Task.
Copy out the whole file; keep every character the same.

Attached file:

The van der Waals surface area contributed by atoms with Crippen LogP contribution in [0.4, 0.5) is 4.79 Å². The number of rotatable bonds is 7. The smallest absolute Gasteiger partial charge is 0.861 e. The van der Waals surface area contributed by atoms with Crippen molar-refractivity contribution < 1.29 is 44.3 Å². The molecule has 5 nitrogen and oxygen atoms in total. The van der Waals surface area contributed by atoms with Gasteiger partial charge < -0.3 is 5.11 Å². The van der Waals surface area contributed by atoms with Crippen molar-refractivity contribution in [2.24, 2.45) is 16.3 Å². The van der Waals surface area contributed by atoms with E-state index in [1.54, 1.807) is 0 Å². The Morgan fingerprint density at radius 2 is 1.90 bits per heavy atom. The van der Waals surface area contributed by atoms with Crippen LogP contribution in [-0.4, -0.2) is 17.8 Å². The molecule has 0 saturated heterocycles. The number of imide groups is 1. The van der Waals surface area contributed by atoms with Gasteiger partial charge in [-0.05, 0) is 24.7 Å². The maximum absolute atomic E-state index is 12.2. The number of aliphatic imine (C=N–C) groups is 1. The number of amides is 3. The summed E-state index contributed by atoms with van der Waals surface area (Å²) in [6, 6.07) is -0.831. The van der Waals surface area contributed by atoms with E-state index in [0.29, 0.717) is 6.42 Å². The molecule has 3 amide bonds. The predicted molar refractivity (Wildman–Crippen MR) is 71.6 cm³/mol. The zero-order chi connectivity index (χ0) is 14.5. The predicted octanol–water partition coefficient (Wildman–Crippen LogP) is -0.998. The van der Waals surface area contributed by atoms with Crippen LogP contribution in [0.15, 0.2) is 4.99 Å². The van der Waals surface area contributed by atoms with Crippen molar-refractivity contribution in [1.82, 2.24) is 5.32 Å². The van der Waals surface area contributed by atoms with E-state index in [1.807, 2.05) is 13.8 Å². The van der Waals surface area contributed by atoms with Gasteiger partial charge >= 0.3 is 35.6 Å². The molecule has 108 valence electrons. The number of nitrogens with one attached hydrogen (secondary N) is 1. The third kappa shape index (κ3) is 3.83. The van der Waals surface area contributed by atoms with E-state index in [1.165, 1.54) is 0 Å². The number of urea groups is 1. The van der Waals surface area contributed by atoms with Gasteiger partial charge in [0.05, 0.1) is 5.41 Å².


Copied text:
The van der Waals surface area contributed by atoms with Crippen LogP contribution in [0.4, 0.5) is 4.79 Å². The number of rotatable bonds is 7. The smallest absolute Gasteiger partial charge is 0.861 e. The van der Waals surface area contributed by atoms with Crippen molar-refractivity contribution < 1.29 is 44.3 Å². The molecule has 5 nitrogen and oxygen atoms in total. The van der Waals surface area contributed by atoms with Gasteiger partial charge < -0.3 is 5.11 Å². The van der Waals surface area contributed by atoms with Crippen molar-refractivity contribution in [2.24, 2.45) is 16.3 Å². The van der Waals surface area contributed by atoms with E-state index in [1.54, 1.807) is 0 Å². The Morgan fingerprint density at radius 2 is 1.90 bits per heavy atom. The van der Waals surface area contributed by atoms with Crippen LogP contribution in [-0.4, -0.2) is 17.8 Å². The molecule has 0 saturated heterocycles. The number of imide groups is 1. The van der Waals surface area contributed by atoms with Gasteiger partial charge in [-0.05, 0) is 24.7 Å². The maximum absolute atomic E-state index is 12.2. The number of aliphatic imine (C=N–C) groups is 1. The number of amides is 3. The summed E-state index contributed by atoms with van der Waals surface area (Å²) in [6, 6.07) is -0.831. The van der Waals surface area contributed by atoms with E-state index in [0.29, 0.717) is 6.42 Å². The molecule has 3 amide bonds. The predicted molar refractivity (Wildman–Crippen MR) is 71.6 cm³/mol. The zero-order chi connectivity index (χ0) is 14.5. The predicted octanol–water partition coefficient (Wildman–Crippen LogP) is -0.998. The van der Waals surface area contributed by atoms with Crippen LogP contribution in [0.15, 0.2) is 4.99 Å². The van der Waals surface area contributed by atoms with Crippen molar-refractivity contribution in [1.82, 2.24) is 5.32 Å². The van der Waals surface area contributed by atoms with E-state index in [1.807, 2.05) is 13.8 Å². The van der Waals surface area contributed by atoms with Gasteiger partial charge >= 0.3 is 35.6 Å². The molecule has 108 valence electrons. The number of nitrogens with one attached hydrogen (secondary N) is 1. The third kappa shape index (κ3) is 3.83. The van der Waals surface area contributed by atoms with E-state index in [1.165, 1.54) is 0 Å². The number of urea groups is 1. The van der Waals surface area contributed by atoms with Gasteiger partial charge in [0.05, 0.1) is 5.41 Å².